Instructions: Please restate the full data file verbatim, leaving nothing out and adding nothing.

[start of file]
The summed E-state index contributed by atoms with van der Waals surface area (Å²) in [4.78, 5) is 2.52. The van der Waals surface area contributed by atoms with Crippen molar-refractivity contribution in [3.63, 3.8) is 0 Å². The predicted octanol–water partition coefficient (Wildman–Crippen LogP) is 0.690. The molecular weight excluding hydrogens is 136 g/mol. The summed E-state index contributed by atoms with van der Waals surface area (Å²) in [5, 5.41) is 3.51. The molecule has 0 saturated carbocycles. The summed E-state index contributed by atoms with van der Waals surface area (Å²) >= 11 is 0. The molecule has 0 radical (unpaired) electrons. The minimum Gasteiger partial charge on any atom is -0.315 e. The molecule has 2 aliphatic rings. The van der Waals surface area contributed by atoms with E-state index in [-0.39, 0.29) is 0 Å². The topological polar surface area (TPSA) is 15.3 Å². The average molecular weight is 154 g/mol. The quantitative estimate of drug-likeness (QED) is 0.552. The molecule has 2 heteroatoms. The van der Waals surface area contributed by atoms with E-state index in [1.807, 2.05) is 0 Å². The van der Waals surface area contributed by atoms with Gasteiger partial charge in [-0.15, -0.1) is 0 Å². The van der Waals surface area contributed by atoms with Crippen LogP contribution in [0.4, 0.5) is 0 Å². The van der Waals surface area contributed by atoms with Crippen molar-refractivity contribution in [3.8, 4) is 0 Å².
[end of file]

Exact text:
The summed E-state index contributed by atoms with van der Waals surface area (Å²) in [4.78, 5) is 2.52. The van der Waals surface area contributed by atoms with Crippen molar-refractivity contribution in [3.63, 3.8) is 0 Å². The predicted octanol–water partition coefficient (Wildman–Crippen LogP) is 0.690. The molecular weight excluding hydrogens is 136 g/mol. The summed E-state index contributed by atoms with van der Waals surface area (Å²) in [5, 5.41) is 3.51. The molecule has 0 saturated carbocycles. The summed E-state index contributed by atoms with van der Waals surface area (Å²) >= 11 is 0. The molecule has 0 radical (unpaired) electrons. The minimum Gasteiger partial charge on any atom is -0.315 e. The molecule has 2 aliphatic rings. The van der Waals surface area contributed by atoms with E-state index in [-0.39, 0.29) is 0 Å². The topological polar surface area (TPSA) is 15.3 Å². The average molecular weight is 154 g/mol. The quantitative estimate of drug-likeness (QED) is 0.552. The molecule has 2 heteroatoms. The van der Waals surface area contributed by atoms with E-state index in [1.807, 2.05) is 0 Å². The van der Waals surface area contributed by atoms with Gasteiger partial charge in [-0.15, -0.1) is 0 Å². The van der Waals surface area contributed by atoms with Crippen LogP contribution in [0.4, 0.5) is 0 Å². The van der Waals surface area contributed by atoms with Crippen molar-refractivity contribution in [3.8, 4) is 0 Å².